Health experts suspect bromide poisoning in Angolan disease outbreak
Monday, November 26, 2007
The outbreak of over 400 reported cases of a neurological disorder was centred in the Cacuaco district of Angola's capital city Luanda. A majority of the afflicted have been children under the age of 15. There have been no deaths attributed directly to the disorder.
According to a statement in the state-run AngolaPress, symptoms have included "sleepiness, blear-eyedness, dizziness and difficulty to speak, walk and extreme tiredness." WHO described the drowsiness as being so severe that the patient would require "painful stimuli" to be awoken.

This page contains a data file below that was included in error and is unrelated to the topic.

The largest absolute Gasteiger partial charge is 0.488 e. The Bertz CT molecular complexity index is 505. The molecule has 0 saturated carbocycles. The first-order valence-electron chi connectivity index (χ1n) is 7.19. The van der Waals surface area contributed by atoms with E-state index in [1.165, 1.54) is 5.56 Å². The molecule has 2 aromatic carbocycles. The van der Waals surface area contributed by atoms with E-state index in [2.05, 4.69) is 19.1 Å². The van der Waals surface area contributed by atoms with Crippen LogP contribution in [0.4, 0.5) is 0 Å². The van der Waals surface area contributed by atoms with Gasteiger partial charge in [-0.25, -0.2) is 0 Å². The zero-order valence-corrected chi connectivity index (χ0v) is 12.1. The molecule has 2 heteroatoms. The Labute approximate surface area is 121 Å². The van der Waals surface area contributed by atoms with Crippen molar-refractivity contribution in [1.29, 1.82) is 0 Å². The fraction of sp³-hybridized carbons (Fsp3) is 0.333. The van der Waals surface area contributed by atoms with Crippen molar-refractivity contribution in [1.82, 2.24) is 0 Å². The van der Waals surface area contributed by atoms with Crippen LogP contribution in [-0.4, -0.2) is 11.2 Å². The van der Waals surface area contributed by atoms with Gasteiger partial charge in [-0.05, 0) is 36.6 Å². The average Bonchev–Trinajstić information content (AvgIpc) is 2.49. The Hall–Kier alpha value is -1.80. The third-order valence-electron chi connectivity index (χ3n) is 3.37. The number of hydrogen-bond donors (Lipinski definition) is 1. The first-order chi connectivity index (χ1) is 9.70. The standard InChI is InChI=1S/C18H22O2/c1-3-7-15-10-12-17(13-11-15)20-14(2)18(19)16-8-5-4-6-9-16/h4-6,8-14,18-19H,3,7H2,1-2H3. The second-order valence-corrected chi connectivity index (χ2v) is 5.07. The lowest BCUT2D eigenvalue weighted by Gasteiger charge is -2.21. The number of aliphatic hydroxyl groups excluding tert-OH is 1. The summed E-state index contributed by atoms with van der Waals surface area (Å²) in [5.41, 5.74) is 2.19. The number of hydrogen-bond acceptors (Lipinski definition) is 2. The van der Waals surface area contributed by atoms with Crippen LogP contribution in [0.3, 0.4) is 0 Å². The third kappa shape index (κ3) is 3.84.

Results from laboratory tests carried out in London and Munich indicated elevated levels of bromide present in the blood and kitchen salt samples examined. It is suspected that sodium chloride (table salt) may have been contaminated with sodium bromide, an agent used in pharmaceuticals and industry.
However, authorities caution that more investigation is required to determine the source and cause of the illness. Consequently, further testing of blood, food and water has been initiated.
On Wednesday, WHO dispatched additional technical and support personnel to Angola to assist local health officials.
- Press Release: "Bromide Believed Behind Cacuaco Epidemic" — , November 23, 2007
- Press Release: "Unknown illness in Angola - Update" — , November 21, 2007
- Press Release: "Unknown illness in Angola" — , November 16, 2007